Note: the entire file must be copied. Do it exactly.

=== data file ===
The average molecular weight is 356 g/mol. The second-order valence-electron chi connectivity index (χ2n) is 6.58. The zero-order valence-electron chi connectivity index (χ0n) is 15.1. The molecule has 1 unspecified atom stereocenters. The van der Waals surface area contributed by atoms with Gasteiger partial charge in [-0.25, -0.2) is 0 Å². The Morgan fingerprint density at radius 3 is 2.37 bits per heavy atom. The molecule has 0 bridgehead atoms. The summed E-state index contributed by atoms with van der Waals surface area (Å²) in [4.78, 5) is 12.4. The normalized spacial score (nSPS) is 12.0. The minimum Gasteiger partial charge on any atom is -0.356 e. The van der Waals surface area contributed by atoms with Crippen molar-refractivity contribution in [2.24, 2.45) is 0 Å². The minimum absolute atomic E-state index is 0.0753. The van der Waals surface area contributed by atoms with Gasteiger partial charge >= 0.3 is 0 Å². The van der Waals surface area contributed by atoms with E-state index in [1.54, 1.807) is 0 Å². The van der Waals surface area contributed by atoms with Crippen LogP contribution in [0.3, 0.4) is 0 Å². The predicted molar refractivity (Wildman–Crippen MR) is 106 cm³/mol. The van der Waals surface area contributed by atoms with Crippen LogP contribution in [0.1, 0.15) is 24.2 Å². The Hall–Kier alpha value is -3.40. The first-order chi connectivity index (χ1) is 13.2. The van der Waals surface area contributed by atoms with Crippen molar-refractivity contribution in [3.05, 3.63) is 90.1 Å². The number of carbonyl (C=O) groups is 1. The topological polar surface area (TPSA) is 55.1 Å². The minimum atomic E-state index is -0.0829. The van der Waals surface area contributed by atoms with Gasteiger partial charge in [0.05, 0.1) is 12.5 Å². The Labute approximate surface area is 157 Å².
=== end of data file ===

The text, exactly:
The average molecular weight is 356 g/mol. The second-order valence-electron chi connectivity index (χ2n) is 6.58. The zero-order valence-electron chi connectivity index (χ0n) is 15.1. The molecule has 1 unspecified atom stereocenters. The van der Waals surface area contributed by atoms with Gasteiger partial charge in [-0.25, -0.2) is 0 Å². The Morgan fingerprint density at radius 3 is 2.37 bits per heavy atom. The molecule has 0 bridgehead atoms. The summed E-state index contributed by atoms with van der Waals surface area (Å²) in [4.78, 5) is 12.4. The normalized spacial score (nSPS) is 12.0. The minimum Gasteiger partial charge on any atom is -0.356 e. The van der Waals surface area contributed by atoms with Crippen molar-refractivity contribution in [2.24, 2.45) is 0 Å². The minimum absolute atomic E-state index is 0.0753. The van der Waals surface area contributed by atoms with Gasteiger partial charge >= 0.3 is 0 Å². The van der Waals surface area contributed by atoms with E-state index in [1.54, 1.807) is 0 Å². The van der Waals surface area contributed by atoms with Crippen LogP contribution in [0.3, 0.4) is 0 Å². The predicted molar refractivity (Wildman–Crippen MR) is 106 cm³/mol. The van der Waals surface area contributed by atoms with Crippen LogP contribution in [0.1, 0.15) is 24.2 Å². The Hall–Kier alpha value is -3.40. The first-order chi connectivity index (χ1) is 13.2. The van der Waals surface area contributed by atoms with Crippen molar-refractivity contribution in [3.05, 3.63) is 90.1 Å². The number of carbonyl (C=O) groups is 1. The topological polar surface area (TPSA) is 55.1 Å². The minimum atomic E-state index is -0.0829. The van der Waals surface area contributed by atoms with Gasteiger partial charge in [0.05, 0.1) is 12.5 Å². The Labute approximate surface area is 157 Å².